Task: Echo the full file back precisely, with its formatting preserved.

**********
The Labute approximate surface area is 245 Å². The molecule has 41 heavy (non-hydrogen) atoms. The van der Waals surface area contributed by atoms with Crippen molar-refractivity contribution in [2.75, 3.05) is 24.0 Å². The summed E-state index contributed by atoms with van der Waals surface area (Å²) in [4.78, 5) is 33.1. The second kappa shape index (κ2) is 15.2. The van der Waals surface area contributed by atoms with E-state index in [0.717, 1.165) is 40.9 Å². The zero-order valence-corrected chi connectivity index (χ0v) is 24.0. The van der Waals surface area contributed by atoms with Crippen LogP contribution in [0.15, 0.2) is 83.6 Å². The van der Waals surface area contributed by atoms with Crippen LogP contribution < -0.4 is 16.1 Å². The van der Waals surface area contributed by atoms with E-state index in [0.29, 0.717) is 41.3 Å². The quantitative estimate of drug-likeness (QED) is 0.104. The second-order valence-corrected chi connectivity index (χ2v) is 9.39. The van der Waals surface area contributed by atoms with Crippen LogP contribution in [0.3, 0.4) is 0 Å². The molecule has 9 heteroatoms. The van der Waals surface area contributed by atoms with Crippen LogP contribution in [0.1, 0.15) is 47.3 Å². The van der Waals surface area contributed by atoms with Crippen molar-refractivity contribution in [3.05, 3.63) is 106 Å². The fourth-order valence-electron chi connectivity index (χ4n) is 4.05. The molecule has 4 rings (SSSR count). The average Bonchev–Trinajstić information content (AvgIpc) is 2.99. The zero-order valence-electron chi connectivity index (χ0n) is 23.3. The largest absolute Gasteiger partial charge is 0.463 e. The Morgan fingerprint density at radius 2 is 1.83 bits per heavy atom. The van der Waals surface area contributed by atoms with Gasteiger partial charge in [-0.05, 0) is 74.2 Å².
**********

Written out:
The Labute approximate surface area is 245 Å². The molecule has 41 heavy (non-hydrogen) atoms. The van der Waals surface area contributed by atoms with Crippen molar-refractivity contribution in [2.75, 3.05) is 24.0 Å². The summed E-state index contributed by atoms with van der Waals surface area (Å²) in [4.78, 5) is 33.1. The second kappa shape index (κ2) is 15.2. The van der Waals surface area contributed by atoms with E-state index in [0.717, 1.165) is 40.9 Å². The zero-order valence-corrected chi connectivity index (χ0v) is 24.0. The van der Waals surface area contributed by atoms with Crippen LogP contribution in [0.15, 0.2) is 83.6 Å². The van der Waals surface area contributed by atoms with Crippen LogP contribution < -0.4 is 16.1 Å². The van der Waals surface area contributed by atoms with E-state index in [0.29, 0.717) is 41.3 Å². The quantitative estimate of drug-likeness (QED) is 0.104. The second-order valence-corrected chi connectivity index (χ2v) is 9.39. The van der Waals surface area contributed by atoms with Crippen LogP contribution in [0.3, 0.4) is 0 Å². The molecule has 9 heteroatoms. The van der Waals surface area contributed by atoms with Crippen LogP contribution in [0.1, 0.15) is 47.3 Å². The van der Waals surface area contributed by atoms with Crippen molar-refractivity contribution in [3.05, 3.63) is 106 Å². The fourth-order valence-electron chi connectivity index (χ4n) is 4.05. The molecule has 4 rings (SSSR count). The average Bonchev–Trinajstić information content (AvgIpc) is 2.99. The zero-order valence-electron chi connectivity index (χ0n) is 23.3. The largest absolute Gasteiger partial charge is 0.463 e. The Morgan fingerprint density at radius 2 is 1.83 bits per heavy atom. The van der Waals surface area contributed by atoms with Gasteiger partial charge in [-0.05, 0) is 74.2 Å².